MasterCard increases points of access across Africa
Sep 23, 2014
Nokia 130 now available in Kenya Stores
Sep 26, 2014

Illegal gas plants in Nairobi closed

The Energy Regulatory Commission has shut down 11 LPG re-filling stations in Nairobi. The practice is said to be on the rise.

The Energy Regulatory Commission (ERC) has closed down a total of 11 gas refilling plants in Nairobi in an attempt to tame illegal refilling of gas that is said to have reached alarming proportions.

ERC said it has forced owners of three of what it said were illegal refilling plants to demolish them. Another eight plants have been closed and sealed.

ERC said the plants have been operating without being licensed, contravening numerous laws while putting the lives of consumers at risk.

“All identified illegal LPG refilling facilities in the Nairobi area have either been close and sealed or demolished,” said Linus Gitonga director of petroleum at ERC in a letter to chief executives of oil marketing companies.

“The exercise of closing and sealing identified unlicensed facilities will be expanded to the rest of the country and we target to complete the exercise in the next two weeks,” said Mr. Gitonga.

The move is expected to restore confidence in the market.

A segment of the industry has in the in past raised concerns, noting that illegal refilling of both cooking and industrial LPG is being undertaken illegally, which has put consumers at grave danger.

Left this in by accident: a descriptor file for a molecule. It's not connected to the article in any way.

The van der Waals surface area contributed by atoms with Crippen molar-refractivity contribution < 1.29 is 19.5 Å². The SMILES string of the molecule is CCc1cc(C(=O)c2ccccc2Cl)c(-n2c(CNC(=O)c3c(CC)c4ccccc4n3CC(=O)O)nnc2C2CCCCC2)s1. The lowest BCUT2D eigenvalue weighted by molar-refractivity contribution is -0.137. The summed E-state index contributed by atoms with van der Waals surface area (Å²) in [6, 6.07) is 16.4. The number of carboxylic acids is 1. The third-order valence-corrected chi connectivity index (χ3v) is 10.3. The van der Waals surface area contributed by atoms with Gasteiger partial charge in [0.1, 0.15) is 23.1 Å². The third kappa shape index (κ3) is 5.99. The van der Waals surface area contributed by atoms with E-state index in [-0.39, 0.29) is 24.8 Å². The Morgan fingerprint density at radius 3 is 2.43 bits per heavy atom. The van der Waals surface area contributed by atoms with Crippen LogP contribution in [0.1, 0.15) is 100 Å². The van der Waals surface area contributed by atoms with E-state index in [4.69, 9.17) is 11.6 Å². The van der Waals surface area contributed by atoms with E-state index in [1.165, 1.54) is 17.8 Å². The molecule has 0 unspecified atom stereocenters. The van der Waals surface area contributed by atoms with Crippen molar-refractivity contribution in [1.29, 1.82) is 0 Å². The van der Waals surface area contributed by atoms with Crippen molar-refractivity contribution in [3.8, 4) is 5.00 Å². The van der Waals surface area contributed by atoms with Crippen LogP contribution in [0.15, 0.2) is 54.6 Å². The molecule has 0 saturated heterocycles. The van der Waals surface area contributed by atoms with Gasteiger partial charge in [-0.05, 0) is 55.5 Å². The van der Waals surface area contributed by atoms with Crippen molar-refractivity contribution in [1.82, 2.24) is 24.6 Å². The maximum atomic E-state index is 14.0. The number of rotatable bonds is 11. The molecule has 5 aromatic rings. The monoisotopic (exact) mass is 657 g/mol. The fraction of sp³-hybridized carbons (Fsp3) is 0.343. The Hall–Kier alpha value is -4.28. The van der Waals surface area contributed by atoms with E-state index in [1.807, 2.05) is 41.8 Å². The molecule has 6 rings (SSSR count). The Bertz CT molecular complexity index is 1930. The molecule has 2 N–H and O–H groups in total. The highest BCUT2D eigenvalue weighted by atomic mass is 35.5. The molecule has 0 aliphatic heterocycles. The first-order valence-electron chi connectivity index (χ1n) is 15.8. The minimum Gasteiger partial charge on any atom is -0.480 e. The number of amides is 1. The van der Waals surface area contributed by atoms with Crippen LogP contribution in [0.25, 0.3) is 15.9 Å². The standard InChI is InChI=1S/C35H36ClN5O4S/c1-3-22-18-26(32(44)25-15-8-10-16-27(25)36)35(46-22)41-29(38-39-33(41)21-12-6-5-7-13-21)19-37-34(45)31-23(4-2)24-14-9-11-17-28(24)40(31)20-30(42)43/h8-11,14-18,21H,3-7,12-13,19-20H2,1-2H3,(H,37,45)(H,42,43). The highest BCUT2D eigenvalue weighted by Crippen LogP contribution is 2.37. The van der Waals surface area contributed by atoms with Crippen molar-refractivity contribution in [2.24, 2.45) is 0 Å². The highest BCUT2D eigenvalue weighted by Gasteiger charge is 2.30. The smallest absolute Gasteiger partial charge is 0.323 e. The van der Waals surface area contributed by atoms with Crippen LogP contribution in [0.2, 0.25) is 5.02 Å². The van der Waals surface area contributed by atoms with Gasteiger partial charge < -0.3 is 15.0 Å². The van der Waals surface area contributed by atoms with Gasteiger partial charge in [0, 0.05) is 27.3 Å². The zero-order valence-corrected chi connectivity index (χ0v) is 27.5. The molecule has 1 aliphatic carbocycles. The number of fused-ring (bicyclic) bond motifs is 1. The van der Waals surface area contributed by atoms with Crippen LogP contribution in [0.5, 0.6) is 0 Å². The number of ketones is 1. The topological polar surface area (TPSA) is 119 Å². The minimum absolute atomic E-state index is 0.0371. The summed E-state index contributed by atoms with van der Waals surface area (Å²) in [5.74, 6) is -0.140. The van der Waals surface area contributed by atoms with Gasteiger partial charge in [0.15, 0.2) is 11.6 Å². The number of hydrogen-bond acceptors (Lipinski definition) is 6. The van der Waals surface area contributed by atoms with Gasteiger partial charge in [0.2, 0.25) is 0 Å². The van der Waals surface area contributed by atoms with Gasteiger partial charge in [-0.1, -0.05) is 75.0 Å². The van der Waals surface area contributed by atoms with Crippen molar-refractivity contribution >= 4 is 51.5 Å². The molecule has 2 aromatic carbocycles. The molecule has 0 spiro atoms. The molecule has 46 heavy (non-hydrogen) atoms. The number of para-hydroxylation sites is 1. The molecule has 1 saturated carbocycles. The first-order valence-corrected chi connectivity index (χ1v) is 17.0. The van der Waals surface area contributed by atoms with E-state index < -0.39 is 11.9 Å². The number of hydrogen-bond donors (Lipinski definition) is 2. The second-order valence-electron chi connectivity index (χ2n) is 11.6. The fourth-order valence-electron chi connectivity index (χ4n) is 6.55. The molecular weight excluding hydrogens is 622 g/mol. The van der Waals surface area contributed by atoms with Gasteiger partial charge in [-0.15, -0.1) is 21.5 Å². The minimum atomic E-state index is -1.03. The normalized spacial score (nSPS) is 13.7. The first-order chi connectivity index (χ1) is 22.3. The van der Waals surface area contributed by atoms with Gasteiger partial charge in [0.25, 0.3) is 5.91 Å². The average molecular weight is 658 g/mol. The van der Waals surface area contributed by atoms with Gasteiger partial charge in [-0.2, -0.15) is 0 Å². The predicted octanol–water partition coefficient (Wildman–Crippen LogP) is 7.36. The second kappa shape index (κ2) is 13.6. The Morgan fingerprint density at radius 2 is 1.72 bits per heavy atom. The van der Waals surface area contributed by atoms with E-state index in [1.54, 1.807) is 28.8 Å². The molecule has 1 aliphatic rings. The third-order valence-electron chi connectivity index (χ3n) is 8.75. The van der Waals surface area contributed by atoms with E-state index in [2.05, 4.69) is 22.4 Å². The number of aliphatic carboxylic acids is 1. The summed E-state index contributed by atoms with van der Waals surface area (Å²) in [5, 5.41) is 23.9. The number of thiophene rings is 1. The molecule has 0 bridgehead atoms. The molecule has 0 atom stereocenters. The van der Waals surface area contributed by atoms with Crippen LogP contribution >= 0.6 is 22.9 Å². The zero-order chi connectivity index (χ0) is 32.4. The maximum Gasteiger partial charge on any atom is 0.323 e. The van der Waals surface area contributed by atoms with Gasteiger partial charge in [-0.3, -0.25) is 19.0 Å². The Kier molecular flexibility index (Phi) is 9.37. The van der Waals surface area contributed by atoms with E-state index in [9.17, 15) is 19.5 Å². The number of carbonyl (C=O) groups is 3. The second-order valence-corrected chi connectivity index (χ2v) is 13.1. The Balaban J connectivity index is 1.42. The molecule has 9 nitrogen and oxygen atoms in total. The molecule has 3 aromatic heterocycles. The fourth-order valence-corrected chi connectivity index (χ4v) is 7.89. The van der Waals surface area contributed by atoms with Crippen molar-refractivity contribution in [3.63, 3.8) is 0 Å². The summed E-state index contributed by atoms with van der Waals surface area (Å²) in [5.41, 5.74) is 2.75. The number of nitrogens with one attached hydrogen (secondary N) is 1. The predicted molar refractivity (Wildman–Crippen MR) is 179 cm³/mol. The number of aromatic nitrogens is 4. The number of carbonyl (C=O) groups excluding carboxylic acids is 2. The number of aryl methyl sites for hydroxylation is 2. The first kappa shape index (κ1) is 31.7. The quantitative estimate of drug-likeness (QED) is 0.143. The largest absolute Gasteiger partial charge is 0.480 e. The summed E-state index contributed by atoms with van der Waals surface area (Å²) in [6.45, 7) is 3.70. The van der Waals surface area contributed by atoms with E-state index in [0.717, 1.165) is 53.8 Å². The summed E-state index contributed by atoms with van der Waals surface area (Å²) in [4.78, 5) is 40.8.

Polycarp Igathe chairman Petroleum Institute of East Africa (PIEA) has in the past estimated that over 70pc of the LPG market has been taken over by illegal players.

Mr. Igathe said this has had the effect of locking legal players out of the gas market. The LPG has been a lucrative business for the industry, especially after ERC started controlling the prices of petrol, diesel and Kerosene, a move that resulted in the reduction of margins for oil marketers.

“The LPG market has gone rogue. At the moment, seventy per cent of the LPG cylinders that are in the market are either illegally re-branded or filled illegally. They do not meet the set standards and are a major safety concern,” said Mr. Igathe at a previous briefing.

Comments are closed.